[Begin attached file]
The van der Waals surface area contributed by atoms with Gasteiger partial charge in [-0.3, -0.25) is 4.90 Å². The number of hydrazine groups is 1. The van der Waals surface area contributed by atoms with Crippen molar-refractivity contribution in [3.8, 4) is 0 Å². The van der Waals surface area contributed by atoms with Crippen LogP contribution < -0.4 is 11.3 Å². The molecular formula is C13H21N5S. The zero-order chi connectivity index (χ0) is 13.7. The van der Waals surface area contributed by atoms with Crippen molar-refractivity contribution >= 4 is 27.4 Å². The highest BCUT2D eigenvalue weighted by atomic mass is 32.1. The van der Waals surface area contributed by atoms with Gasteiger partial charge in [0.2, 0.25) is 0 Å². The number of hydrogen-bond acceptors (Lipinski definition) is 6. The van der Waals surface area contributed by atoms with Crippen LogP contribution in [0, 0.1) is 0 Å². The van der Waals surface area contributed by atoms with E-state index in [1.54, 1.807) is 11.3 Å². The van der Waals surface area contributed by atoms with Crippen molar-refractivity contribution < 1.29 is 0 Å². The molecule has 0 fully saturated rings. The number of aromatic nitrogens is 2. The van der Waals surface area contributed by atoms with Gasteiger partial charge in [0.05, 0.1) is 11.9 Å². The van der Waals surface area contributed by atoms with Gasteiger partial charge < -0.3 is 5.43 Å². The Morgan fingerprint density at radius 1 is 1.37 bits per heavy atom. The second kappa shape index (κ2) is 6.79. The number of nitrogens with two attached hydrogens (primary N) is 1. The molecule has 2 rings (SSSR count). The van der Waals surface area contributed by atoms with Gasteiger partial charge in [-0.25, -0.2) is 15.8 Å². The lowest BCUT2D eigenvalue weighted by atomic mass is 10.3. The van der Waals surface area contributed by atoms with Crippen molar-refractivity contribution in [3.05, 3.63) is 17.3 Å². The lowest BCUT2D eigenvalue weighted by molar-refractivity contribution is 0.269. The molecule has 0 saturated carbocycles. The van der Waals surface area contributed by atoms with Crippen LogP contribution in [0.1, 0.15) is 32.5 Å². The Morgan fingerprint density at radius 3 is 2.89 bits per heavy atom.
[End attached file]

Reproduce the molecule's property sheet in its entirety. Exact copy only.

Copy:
The van der Waals surface area contributed by atoms with Gasteiger partial charge in [-0.3, -0.25) is 4.90 Å². The number of hydrazine groups is 1. The van der Waals surface area contributed by atoms with Crippen molar-refractivity contribution in [3.8, 4) is 0 Å². The van der Waals surface area contributed by atoms with Crippen LogP contribution < -0.4 is 11.3 Å². The molecular formula is C13H21N5S. The zero-order chi connectivity index (χ0) is 13.7. The van der Waals surface area contributed by atoms with Crippen molar-refractivity contribution >= 4 is 27.4 Å². The highest BCUT2D eigenvalue weighted by atomic mass is 32.1. The van der Waals surface area contributed by atoms with Gasteiger partial charge in [0.2, 0.25) is 0 Å². The number of hydrogen-bond acceptors (Lipinski definition) is 6. The van der Waals surface area contributed by atoms with Crippen LogP contribution in [0, 0.1) is 0 Å². The van der Waals surface area contributed by atoms with E-state index in [1.54, 1.807) is 11.3 Å². The van der Waals surface area contributed by atoms with Crippen molar-refractivity contribution < 1.29 is 0 Å². The molecule has 0 fully saturated rings. The number of aromatic nitrogens is 2. The van der Waals surface area contributed by atoms with Gasteiger partial charge in [0.05, 0.1) is 11.9 Å². The van der Waals surface area contributed by atoms with Gasteiger partial charge < -0.3 is 5.43 Å². The Morgan fingerprint density at radius 1 is 1.37 bits per heavy atom. The second kappa shape index (κ2) is 6.79. The number of nitrogens with two attached hydrogens (primary N) is 1. The molecule has 2 rings (SSSR count). The van der Waals surface area contributed by atoms with Gasteiger partial charge in [-0.25, -0.2) is 15.8 Å². The lowest BCUT2D eigenvalue weighted by atomic mass is 10.3. The van der Waals surface area contributed by atoms with Crippen molar-refractivity contribution in [3.05, 3.63) is 17.3 Å². The lowest BCUT2D eigenvalue weighted by molar-refractivity contribution is 0.269. The molecule has 0 saturated carbocycles. The van der Waals surface area contributed by atoms with Crippen LogP contribution in [0.1, 0.15) is 32.5 Å². The Morgan fingerprint density at radius 3 is 2.89 bits per heavy atom.